Government bust-up drives Brazil off the rails
Brazil's government has descended into infighting, distracting attention from the Covid-19 pandemic and an economic crisis.
“Bust-up in Brasilia”, says The Economist. Latin America’s biggest economy is contending with the Covid-19 pandemic and an economic crisis, but the government has descended into infighting. Popular justice minister Sérgio Moro has resigned, openly accusing president Jair Bolsonaro of obstructing justice. That has dealt a serious blow to the president and sparked destabilising talk of impeachment.
The drama is distracting attention from the fight against Covid-19, senator and former Bolsonaro ally Sergio Olimpio Gomes told The New York Times. Throw in a worsening economy and Brazil is facing “a perfect storm”.
The end of an era
Brazil had barely recovered from its last recession, a slump that saw GDP fall by more than 7% and only ended in 2017. Bolsonaro was elected in late 2018 on a platform of economic liberalisation and anti-corruption. That drove a huge rally in the local equity market, yet the benchmark Ibovespa index has since relinquished all of those gains, tumbling almost 35% from a peak in January.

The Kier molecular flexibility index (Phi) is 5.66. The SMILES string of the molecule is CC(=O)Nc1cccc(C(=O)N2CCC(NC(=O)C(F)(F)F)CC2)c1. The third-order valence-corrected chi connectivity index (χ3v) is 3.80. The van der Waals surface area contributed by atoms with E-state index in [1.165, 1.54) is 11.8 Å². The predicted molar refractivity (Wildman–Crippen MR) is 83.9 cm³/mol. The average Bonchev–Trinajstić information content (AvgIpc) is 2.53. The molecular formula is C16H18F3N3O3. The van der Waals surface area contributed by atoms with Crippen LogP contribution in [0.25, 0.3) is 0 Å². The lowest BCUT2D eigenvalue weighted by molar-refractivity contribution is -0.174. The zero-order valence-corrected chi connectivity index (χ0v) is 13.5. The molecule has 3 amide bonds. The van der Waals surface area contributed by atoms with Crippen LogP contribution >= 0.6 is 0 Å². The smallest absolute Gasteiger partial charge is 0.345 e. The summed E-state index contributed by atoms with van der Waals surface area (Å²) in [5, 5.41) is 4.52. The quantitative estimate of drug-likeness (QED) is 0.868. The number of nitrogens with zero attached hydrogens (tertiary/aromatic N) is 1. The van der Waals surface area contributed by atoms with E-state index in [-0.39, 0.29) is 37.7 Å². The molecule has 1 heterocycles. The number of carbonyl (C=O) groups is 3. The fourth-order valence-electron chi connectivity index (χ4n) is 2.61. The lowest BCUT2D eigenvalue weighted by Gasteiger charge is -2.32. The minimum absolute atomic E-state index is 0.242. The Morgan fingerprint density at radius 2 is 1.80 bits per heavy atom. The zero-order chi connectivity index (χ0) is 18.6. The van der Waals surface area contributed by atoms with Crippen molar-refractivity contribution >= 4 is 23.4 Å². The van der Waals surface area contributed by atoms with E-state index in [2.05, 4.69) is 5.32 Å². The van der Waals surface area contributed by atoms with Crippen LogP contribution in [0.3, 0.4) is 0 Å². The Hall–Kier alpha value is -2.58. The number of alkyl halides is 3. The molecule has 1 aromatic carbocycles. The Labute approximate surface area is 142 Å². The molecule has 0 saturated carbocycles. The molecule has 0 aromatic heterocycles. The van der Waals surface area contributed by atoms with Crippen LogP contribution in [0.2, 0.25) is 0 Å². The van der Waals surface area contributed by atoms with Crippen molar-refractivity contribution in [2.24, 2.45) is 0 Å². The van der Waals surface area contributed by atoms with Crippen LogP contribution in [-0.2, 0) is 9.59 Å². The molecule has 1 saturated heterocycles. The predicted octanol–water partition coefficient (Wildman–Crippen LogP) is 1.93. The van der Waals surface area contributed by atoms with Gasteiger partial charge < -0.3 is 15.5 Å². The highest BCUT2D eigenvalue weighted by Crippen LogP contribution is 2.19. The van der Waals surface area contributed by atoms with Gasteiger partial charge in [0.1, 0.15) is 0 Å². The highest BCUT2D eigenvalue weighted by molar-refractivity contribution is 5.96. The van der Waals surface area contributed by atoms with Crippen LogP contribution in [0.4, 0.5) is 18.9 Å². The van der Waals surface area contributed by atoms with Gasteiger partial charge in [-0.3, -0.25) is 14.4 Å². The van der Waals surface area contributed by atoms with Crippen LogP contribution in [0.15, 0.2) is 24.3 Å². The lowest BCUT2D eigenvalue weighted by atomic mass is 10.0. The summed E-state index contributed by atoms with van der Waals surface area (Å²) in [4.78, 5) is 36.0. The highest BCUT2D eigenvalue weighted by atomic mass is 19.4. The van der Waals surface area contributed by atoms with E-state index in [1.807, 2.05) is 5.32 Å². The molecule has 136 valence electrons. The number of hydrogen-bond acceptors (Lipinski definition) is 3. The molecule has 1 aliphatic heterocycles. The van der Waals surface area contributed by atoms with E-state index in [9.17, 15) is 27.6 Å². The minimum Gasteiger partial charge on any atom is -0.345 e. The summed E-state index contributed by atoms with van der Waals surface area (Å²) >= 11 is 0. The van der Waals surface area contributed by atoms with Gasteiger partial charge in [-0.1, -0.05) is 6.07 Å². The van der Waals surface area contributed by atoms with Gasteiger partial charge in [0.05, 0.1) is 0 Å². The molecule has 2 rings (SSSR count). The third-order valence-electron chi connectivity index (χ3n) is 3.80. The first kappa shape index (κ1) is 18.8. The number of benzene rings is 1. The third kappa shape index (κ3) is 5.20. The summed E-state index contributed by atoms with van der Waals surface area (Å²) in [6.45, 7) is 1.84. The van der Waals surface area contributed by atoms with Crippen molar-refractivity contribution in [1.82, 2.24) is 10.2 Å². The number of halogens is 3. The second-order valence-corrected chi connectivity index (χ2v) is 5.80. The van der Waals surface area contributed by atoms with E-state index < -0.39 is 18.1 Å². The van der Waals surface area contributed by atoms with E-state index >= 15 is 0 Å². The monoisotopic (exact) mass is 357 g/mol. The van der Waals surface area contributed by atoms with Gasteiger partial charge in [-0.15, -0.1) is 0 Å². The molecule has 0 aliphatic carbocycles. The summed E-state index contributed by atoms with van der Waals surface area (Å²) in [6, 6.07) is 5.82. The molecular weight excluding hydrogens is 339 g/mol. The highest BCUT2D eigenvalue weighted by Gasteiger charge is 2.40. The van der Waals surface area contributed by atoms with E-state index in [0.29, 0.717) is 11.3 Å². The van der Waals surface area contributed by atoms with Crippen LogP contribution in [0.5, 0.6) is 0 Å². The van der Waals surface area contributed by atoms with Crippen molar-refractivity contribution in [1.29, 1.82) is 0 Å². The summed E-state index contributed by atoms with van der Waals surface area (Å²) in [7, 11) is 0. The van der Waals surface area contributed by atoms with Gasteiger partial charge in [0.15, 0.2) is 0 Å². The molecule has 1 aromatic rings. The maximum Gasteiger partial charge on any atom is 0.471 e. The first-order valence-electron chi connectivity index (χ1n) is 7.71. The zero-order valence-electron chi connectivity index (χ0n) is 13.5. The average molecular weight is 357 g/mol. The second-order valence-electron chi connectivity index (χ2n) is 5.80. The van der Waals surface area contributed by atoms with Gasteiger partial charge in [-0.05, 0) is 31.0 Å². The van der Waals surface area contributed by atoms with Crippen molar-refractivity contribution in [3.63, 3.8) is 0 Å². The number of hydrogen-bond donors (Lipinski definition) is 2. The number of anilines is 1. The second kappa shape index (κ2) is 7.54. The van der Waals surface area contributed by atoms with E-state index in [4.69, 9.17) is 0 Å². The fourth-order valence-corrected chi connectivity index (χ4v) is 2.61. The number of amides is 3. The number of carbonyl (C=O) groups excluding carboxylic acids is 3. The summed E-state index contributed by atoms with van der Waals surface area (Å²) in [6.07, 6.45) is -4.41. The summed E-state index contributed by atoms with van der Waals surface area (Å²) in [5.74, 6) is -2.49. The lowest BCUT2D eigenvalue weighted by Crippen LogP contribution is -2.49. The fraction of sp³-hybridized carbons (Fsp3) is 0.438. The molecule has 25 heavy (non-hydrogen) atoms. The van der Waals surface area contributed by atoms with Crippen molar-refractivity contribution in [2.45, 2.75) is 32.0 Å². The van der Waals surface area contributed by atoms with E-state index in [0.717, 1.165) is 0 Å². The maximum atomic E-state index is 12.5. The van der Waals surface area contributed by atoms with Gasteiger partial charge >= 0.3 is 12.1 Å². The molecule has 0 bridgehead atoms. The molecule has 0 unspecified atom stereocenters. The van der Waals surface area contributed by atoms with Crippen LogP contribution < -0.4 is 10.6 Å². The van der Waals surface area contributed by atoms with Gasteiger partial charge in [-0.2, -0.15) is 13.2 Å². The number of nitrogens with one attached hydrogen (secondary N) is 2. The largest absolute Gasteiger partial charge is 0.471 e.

Bolsonaro has fallen out with major political allies and members of his family are under criminal investigation. To make matters worse, Brazil is a significant exporter of soy, oil and metals, leaving it dangerously exposed to slumping commodity prices.
Brazil has long been “mired in debt and inertia”, say Bryan Harris and Andres Schipani for the Financial Times. There were hopes that Paulo Guedes, Bolsonaro’s pro-market finance minister, could turn things around, yet his project has been undone by virus-induced spending.
A 1.2trn reals (£174bn) emergency package cancels out the planned savings from his flagship pension reform. Analysts wonder whether Guedes will soon follow the justice minister out of the door. His “entire agenda has been compromised”, says Elias Vaz, a member of parliament.
Crisis spending will soon propel Brazil’s public debt towards 90% of GDP, says Alberto Ramos of Goldman Sachs. That would be a record and is especially elevated for an emerging economy. Brazil’s budget deficit is likely to hit 8% of GDP this year.
Bolsonaro’s failures could mark the end of a long period of strength, writes John Authers on Bloomberg. Between 2002 and 2008 the local market returned more than 66% each year thanks to surging Chinese commodity demand.
Yet now the pandemic has destroyed demand for commodities and “cruelly exposed” political incompetence in Brazil and Mexico, the region’s two biggest economies. Their currencies and markets have fallen hard, but there are few catalysts in sight for a rally this time round. There is better value on offer in other regional markets.